Titled by the Guinness Book of Records as “The Worlds Greatest Living Explorer”.
Daily Telegraph 2000 listed Ranulph Fiennes as “One of the world’s top ten speakers”
“the entire room was spellbound by your words and adventures, they were truly inspired by you” (DE LA RUE MAY 2011)
“the presentation was extremely entertaining, witty, inspiring, thought provoking and humbling, the best speaker we have every had and will find it difficult to follow next year” (PHILlPS – APRIL 2011)
“Sir Ranulph went down a storm. His presentation was amazing (you could hear a pin drop in the room)” (SOUTH STAND CONFERENCE FEBRUARY 2011)
“it was clear that everyone was hugely energised following your presentation which was both entertaining and thought-provoking on many levels” (E-ON NOVEMBER 2010)
”you lead such an inspiring life and not only defy the odds but also ensure that those who need help receive it with the many millions you and your team have raised over the years” (LONDIS 2010)
“the feedback we have received was immense and you are by far the best keynote speaker we have ever had” (COMPTlA OCTOBER 2010)
“my admiration for him as a truly great Briton has increased 100 fold following his talk” (BAE SYSTEMS OCTOBER 2010)
“he thrilled and delighted the audience with his gripping stories from his expedition and adventures” (CHESTER FESTIVAL JUNE 2010)
“excellent, very inspirational, fantastic speaker” (NHS NORTH WEST FEBRUARY 2010)
“thank you again for making the evening so memorable, not only for myself but for the 590 people in attendance on the night, the feedback was overwhelmingly positive” (RICS QS & CONSTRUCTION JANUARY 2010)
Ranulph Fiennes Biography
Sir Ranulph Twisleton-Wykeham-Fiennes, 3rd Baronet, OBE (born 7 March 1944), better known as Ranulph (Ran) Fiennes, is a British adventurer and holder of several endurance records. He is also a prolific writer. Fiennes served in the British Army for eight years including a period on counter-insurgency service while attached to the army of the Sultanate of Oman. He later undertook numerous expeditions and was the first person to visit both the North and South Poles by surface means and the first to completely cross Antarctica on foot. In May 2009, at the age of 65, he climbed to the summit of Mount Everest. According to the Guinness Book of World Records he is the world’s greatest living explorer. Fiennes has written numerous books about his army service and his expeditions as well as a book defending Robert Falcon Scott from modern revisionists.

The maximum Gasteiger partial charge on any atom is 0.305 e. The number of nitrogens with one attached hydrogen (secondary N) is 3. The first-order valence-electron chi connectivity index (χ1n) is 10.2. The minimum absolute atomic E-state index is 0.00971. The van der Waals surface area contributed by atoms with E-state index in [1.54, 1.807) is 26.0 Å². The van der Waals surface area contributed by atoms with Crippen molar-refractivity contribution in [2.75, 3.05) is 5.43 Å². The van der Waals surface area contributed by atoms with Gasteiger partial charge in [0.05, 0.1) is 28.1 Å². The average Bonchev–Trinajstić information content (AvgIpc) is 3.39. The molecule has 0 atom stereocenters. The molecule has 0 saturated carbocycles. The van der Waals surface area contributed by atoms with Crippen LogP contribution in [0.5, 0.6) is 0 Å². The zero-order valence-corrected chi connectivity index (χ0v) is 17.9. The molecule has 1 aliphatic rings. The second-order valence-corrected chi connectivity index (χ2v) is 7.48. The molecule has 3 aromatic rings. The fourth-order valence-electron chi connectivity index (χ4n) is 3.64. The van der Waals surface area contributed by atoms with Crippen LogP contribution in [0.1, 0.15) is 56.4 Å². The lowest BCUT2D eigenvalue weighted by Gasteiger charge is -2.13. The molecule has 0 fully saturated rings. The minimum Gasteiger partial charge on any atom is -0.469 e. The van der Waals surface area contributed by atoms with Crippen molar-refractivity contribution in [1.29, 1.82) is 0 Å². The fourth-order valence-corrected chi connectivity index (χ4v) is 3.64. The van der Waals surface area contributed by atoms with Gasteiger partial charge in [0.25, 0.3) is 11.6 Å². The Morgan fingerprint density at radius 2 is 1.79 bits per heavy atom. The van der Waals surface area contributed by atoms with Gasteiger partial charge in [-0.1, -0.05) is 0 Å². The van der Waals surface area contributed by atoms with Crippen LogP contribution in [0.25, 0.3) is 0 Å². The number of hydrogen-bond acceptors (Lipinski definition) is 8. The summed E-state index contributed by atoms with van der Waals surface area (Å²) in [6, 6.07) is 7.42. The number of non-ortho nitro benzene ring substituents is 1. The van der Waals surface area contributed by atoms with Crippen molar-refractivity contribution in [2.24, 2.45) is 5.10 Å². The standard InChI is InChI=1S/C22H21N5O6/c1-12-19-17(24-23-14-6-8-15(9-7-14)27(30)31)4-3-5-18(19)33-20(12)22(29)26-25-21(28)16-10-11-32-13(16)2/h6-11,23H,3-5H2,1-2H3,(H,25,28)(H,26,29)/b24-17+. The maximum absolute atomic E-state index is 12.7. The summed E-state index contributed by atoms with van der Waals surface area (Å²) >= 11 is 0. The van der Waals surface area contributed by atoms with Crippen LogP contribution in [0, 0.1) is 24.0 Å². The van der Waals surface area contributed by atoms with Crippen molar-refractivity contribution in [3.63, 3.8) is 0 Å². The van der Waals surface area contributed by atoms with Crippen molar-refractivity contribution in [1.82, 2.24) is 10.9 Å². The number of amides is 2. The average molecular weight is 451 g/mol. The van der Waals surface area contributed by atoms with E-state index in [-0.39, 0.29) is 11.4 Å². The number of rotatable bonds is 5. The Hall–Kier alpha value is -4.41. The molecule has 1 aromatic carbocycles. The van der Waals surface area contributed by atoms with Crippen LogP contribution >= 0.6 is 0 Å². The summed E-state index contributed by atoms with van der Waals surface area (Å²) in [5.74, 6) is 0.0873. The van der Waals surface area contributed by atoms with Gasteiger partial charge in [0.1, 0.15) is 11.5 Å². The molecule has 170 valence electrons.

Fiennes served eight years in the British Army – in his father’s regiment, the Royal Scots Greys – and was later seconded to the Special Air Service, where he specialised in demolitions.
Service life was enlivened by various scrapes and escapades, including an occasion when Fiennes and another officer procured a very lively, squirming piglet, covered it with tank grease and slipped it into the crowded ballroom of the army’s Staff College, Camberley. On another occasion, offended by the construction of an ugly concrete dam built by 20th Century Fox for the production of the film Doctor Dolittle in the Wiltshire village of Castle Combe – reputedly the prettiest village in England – Fiennes planned to demolish the dam. He used explosives which he later claimed to have accumulated from leftovers on training exercises. Using skills from a recently completed training course on evading search dogs by night, he escaped capture, but he and a guilty colleague were both subsequently traced. After a court case, Fiennes had to pay a hefty fine and he and his co-conspirator were discharged from the SAS. Fiennes was initially posted to another cavalry regiment but was then allowed to return to his regiment.
Becoming disillusioned by his British Army service, in particular his career prospects, he spent the last two years of his service seconded to the army of the Sultan of Oman. At the time, Oman was experiencing a growing communist insurgency supported from neighbouring South Yemen. Fiennes had a crisis of conscience soon after arriving in Oman, as he became aware of the Sultan’s poor government. However he decided that the oppression threatened by a communist takeover, combined with moves towards progressive change within the Sultanate system, justified his part in the conflict. After familiarisation, he commanded the Reconnaissance Platoon of the Muscat Regiment, seeing extensive active service in the Dhofar Rebellion. He led several raids deep into rebel-held territory on the Djebel Dhofar and was decorated for bravery by the Sultanate.
Since the 1960s Fiennes has been an adventurer. He led expeditions up the White Nile on a hovercraft in 1969 and on Norway’s Jostedalsbreen Glacier in 1970. One notable trek was the Transglobe Expedition he undertook between 1979 and 1982 when he and two fellow members of 21 SAS, Oliver Shepard and Charles R. Burton, journeyed around the world on its polar axis, using surface transport only. Nobody else has ever done so by any route before or since.